Keep Your Glow in the Snow

There are more options than ever to enhance your skin tone

Winter is nearly here. You’ve said goodbye to the sun, mojito drink specials, 90-degree days at the lake and, lastly, your tan. It’s not that milky complexions aren’t stunning — Nicole Kidman, Jack White and the vampires from Twilight seem to be doing just fine. But if you happen to be one of those people who feel more confident with just a slight (or obvious) tint of color, the options are as bright as a sunny day.

A visit to the tanning spa offers a warm break from the arctic tundra that is Division Street in January — especially for those who darken easily. Others cringe at the thought of lying down in a glowing casket.

“The public still views tan skin as desirable, so we are trying to change that viewpoint and relay that tan skin is still damaged skin,” says Mara Geffken, physician’s assistant at Northwest Dermatology. Geffken cites a recent study, which indicated a 75 percent increase in melanoma for women who consistently tan before the age 35. “We are seeing more and more cases of skin cancer and melanoma in females from ages 15 to 29.”

Noted. No one wants football skin. But what about UV rays in moderation? The body does need about 1,000 IUs (International Units) of vitamin D a day to support healthy bone growth.

“Fifteen minutes a day in the sun, maximum, is all dermatologists recommend, and they prefer you to take vitamin D supplements as opposed to going out,” says Callie Gross, registered medical assistant at Spokane Dermatology Clinic.

Jennifer Miller, owner of De Soleil Tanning Salon, disagrees, starting with the math.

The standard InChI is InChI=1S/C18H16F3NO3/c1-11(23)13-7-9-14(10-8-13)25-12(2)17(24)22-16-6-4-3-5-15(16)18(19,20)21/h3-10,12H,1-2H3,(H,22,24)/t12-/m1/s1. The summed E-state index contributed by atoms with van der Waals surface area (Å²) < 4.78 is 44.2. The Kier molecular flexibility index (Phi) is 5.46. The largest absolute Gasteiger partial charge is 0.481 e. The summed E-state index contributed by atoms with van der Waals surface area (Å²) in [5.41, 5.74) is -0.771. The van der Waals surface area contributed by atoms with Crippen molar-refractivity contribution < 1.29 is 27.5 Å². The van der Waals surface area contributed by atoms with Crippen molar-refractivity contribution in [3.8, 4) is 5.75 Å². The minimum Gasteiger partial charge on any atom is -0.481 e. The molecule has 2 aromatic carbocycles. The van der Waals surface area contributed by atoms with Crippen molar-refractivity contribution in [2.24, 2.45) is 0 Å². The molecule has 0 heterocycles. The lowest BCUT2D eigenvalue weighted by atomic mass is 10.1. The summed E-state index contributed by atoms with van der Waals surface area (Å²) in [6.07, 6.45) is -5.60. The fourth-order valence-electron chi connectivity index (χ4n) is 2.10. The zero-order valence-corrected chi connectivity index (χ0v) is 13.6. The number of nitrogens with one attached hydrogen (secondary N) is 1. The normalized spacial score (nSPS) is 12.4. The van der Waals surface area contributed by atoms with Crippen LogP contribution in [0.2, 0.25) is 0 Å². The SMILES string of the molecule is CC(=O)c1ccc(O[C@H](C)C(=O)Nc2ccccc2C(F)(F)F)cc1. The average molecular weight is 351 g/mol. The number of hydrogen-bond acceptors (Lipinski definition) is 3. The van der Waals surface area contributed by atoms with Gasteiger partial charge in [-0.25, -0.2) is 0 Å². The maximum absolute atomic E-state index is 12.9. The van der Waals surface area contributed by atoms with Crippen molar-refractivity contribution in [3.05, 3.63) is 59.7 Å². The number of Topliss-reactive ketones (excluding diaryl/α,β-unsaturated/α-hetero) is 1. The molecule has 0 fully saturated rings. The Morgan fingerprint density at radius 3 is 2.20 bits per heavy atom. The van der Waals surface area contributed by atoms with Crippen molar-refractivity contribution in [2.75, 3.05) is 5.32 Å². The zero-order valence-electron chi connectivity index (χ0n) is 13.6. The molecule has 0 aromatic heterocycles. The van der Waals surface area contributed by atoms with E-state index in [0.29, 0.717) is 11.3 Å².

“About 5 percent of the light energy we receive from the sun is ultraviolet light. Of that small percentage, approximately 95 percent is UVA and 5 percent is UVB, although atmospheric and geographic variables change that ratio every time we step outside,” she says.

For those of us who are uncertain of the difference between the two, UVA waves (long-wave solar rays) are less likely to cause sunburn but are deeper penetrating and more likely to cause photoaging. UVB waves (short-wave solar rays) are considered a major contributor in the risk of developing melanoma.

Miller asserts tanning for brief periods of time in a controlled environment energizes the individual and activates one’s vitamin D production, which in turn strengthens the immune system. “The rays are also leveled differently,” she says. “Five to 20 minutes in a bed will give you that same amount of color, but without burning you.”

Still on the fence? Not to worry. Tan enhancement has come a long way since baby oil and tinfoil.

Consider a spray tan. Don’t judge the process just because Kim Kardashian gets them every day and looks like she was dipped in a bucket of syrup. It’s actually quite natural looking and won’t give you melanoma.

“Spray booths can spray out so much solution that you tend to drip and can be very orange-based,” says Miller. “But with airbrush tanning you get a perfect, flawless tan, at any level you want.”

Something to note, if you aren’t willing to risk looking like a pumpkin.